Promoters, objecting to heavy fines and jail term, may have their way
The opposition to penal provisions like heavy fines and even a jail term for builders and promoters who fail to deliver on their promises and the clamour for leaving commercial properties out of the purview of the Real Estate (Regulation and Development) Bill, 2012, could pave way for alterations in the law which the Ministry of Housing and Urban Poverty Alleviation (HUPA) is keen on tabling in the budget session of Parliament.
Following a protracted tussle between the industry and the HUPA, and the intervention of the Urban Development Ministry, changes are now being considered to make the Bill more acceptable to the industry.
Informed sources told The Hindu that commercial properties could be taken out of the Bill’s mandate and the other changes would be about the penal provisions. “The industry has been protesting that the Bill is unduly harsh on them. So it is now being proposed that the penalties and punishment will be fleshed out so that there is clarity on what transgressions will invoke action,” a source said.
The sources indicated that the real estate industry managed to get the Urban Development Ministry’s support for its demand to keep shops and office spaces out of the Bill’s mandate.
As for other changes, “it is being proposed that the Union Urban Development Ministry will appoint the regulatory authority for Delhi. Since the Bill proposes the setting up of a regulatory authority in each State, it has come as a surprise that the UD Ministry wants to exert its control over the Delhi authority,” said the source.
The appointment of the national regulatory body, headed by a chairman, will be a matter of mutual decision involving both the Urban Development Ministry and the HUPA.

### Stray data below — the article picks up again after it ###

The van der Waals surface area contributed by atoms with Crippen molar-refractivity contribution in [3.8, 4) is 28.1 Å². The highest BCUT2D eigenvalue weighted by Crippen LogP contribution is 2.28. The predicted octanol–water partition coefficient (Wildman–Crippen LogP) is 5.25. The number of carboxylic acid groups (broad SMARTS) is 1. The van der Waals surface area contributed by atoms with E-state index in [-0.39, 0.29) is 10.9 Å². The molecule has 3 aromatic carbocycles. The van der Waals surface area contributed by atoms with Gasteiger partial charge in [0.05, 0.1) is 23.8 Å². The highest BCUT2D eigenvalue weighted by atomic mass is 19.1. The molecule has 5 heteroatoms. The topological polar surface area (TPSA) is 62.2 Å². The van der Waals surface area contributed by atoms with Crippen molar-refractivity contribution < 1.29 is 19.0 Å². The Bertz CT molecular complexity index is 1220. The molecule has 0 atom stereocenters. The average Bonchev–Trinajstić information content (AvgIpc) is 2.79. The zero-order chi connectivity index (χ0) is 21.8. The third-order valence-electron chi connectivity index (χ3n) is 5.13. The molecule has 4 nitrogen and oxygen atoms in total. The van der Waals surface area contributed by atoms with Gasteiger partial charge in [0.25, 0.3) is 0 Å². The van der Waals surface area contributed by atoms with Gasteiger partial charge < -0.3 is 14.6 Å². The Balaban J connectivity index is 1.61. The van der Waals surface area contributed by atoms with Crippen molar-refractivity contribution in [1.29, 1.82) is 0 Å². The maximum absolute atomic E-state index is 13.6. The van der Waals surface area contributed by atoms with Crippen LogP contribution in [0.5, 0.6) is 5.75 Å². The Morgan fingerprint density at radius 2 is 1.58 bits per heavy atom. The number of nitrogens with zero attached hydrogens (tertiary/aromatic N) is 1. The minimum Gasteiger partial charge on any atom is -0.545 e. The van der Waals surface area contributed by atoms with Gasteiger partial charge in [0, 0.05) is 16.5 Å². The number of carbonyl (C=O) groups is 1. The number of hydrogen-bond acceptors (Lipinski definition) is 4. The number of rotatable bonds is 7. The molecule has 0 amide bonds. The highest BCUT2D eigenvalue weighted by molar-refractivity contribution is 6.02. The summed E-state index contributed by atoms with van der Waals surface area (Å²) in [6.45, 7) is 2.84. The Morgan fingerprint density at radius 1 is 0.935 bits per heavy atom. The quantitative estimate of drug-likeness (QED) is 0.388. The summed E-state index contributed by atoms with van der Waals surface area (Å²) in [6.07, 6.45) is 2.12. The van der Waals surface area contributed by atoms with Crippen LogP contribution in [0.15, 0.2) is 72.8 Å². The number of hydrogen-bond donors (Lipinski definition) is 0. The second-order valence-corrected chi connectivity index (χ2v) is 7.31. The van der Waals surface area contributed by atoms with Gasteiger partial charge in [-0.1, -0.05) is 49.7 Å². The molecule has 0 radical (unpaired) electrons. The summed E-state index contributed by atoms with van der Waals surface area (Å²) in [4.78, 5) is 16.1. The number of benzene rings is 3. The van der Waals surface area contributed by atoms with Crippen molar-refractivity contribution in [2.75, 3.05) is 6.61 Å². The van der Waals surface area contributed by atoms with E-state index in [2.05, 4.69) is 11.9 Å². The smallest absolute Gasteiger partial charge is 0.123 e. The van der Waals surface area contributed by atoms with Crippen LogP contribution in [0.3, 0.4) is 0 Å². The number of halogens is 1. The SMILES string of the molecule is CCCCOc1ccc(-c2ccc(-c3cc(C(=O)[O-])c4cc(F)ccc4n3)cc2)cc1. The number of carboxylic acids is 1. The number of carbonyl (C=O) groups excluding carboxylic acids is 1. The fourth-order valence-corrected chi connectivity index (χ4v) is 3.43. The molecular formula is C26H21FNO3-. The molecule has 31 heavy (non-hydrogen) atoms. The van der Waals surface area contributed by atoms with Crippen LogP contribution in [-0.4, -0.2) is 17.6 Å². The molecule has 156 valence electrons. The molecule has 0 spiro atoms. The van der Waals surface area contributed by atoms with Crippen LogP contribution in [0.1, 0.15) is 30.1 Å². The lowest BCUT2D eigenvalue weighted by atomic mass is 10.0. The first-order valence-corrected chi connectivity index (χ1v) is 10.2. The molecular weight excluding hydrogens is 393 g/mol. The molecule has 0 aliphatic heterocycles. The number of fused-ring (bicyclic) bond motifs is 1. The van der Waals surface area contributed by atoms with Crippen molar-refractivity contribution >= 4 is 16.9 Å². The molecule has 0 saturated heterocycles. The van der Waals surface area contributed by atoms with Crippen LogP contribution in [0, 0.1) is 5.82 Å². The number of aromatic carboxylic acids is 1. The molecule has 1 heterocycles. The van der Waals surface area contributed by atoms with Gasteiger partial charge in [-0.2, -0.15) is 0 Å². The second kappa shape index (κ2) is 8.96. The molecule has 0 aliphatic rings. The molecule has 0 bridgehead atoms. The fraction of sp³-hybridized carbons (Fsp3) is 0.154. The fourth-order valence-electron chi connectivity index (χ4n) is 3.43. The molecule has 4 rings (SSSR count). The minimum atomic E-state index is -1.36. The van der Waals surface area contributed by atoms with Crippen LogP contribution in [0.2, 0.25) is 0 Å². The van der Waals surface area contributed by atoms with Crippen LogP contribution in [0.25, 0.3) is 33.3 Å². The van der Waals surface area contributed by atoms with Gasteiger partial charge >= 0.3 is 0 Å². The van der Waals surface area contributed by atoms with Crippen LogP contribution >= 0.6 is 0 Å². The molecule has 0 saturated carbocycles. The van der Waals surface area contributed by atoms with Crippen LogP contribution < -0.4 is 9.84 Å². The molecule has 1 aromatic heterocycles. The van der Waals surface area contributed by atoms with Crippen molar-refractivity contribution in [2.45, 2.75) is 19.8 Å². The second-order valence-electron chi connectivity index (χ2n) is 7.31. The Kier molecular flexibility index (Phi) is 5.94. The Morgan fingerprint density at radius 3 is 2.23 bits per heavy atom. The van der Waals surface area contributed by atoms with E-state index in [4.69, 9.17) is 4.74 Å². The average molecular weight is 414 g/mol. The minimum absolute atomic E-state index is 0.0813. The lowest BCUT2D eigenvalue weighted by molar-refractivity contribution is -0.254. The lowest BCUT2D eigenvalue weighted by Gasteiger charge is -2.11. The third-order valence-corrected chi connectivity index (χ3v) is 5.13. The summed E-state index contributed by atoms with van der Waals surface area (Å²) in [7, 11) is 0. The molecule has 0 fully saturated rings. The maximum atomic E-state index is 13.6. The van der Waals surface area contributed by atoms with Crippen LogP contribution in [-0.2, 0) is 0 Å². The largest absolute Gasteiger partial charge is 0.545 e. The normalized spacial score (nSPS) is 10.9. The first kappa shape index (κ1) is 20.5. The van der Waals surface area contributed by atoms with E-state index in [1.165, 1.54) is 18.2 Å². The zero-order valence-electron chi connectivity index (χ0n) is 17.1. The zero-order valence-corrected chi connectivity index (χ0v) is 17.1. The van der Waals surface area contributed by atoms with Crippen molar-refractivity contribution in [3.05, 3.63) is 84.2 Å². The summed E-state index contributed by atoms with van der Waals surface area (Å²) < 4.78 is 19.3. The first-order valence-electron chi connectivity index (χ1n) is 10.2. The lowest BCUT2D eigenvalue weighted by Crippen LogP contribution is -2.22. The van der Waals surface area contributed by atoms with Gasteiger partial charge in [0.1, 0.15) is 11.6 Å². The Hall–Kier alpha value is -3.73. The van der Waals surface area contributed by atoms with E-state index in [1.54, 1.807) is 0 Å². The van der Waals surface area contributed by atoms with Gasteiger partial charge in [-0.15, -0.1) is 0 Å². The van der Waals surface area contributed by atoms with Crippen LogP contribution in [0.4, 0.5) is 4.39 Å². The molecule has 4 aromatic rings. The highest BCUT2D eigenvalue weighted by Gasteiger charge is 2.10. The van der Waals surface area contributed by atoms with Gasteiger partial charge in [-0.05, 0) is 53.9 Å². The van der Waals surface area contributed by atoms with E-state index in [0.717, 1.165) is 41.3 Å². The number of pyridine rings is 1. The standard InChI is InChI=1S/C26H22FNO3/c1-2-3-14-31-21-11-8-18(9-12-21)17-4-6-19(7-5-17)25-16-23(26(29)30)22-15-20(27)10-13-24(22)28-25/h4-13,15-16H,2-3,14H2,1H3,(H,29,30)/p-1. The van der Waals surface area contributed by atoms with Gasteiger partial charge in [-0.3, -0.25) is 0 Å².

The Bill, touted as the first of its kind to regulate the real estate sector and protect he consumer, has in place checks to prevent builders from making false and exaggerated claims; overcharging consumers and diverting funds for newer projects, which sometimes leads to delays.
An official of the Urban Development Ministry, not wishing to be quoted, said: “One concern that the industry has is that there already exist provisions for legal recourse, there are consumer courts, there are the civil courts and consumers can seek help in any of these. One more regulatory body will only add to the multiplicity of authorities and will not prove an effective platform for redress.”
The official said the Ministry was asked to step in to resolve issues that affected the business of the industry. “Provisions like making it mandatory [for builders] to deposit at least 70 per cent of the funds received from buyers in a separate bank account and not diverting funds to other projects are not exactly practical. World over, real estate developers can raise money for other projects; funds are fungible depending on the criticality of the project.”